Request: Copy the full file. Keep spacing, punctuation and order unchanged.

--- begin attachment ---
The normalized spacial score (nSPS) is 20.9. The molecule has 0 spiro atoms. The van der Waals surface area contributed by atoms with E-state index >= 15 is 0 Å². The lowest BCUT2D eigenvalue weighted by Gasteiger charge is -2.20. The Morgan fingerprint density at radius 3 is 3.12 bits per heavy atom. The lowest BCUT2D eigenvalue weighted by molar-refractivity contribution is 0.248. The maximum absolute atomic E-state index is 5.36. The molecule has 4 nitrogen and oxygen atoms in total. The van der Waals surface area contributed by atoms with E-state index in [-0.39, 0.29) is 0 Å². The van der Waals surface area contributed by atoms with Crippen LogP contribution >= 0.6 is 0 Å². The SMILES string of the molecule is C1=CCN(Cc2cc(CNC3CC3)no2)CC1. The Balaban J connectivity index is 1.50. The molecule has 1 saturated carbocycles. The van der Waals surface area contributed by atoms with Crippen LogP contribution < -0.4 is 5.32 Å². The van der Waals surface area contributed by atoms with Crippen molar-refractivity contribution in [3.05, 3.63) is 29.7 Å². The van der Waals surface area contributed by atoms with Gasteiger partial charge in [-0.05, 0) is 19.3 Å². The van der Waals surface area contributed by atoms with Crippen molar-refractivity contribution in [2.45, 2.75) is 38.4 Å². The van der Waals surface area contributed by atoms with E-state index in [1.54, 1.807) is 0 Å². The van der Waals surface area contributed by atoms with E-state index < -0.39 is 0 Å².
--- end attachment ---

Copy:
The normalized spacial score (nSPS) is 20.9. The molecule has 0 spiro atoms. The van der Waals surface area contributed by atoms with E-state index >= 15 is 0 Å². The lowest BCUT2D eigenvalue weighted by Gasteiger charge is -2.20. The Morgan fingerprint density at radius 3 is 3.12 bits per heavy atom. The lowest BCUT2D eigenvalue weighted by molar-refractivity contribution is 0.248. The maximum absolute atomic E-state index is 5.36. The molecule has 4 nitrogen and oxygen atoms in total. The van der Waals surface area contributed by atoms with E-state index in [-0.39, 0.29) is 0 Å². The van der Waals surface area contributed by atoms with Crippen LogP contribution >= 0.6 is 0 Å². The SMILES string of the molecule is C1=CCN(Cc2cc(CNC3CC3)no2)CC1. The Balaban J connectivity index is 1.50. The molecule has 1 saturated carbocycles. The van der Waals surface area contributed by atoms with Crippen LogP contribution < -0.4 is 5.32 Å². The van der Waals surface area contributed by atoms with Crippen molar-refractivity contribution in [3.05, 3.63) is 29.7 Å². The van der Waals surface area contributed by atoms with Gasteiger partial charge in [-0.05, 0) is 19.3 Å². The van der Waals surface area contributed by atoms with Crippen molar-refractivity contribution in [2.45, 2.75) is 38.4 Å². The van der Waals surface area contributed by atoms with E-state index in [1.54, 1.807) is 0 Å². The van der Waals surface area contributed by atoms with E-state index < -0.39 is 0 Å².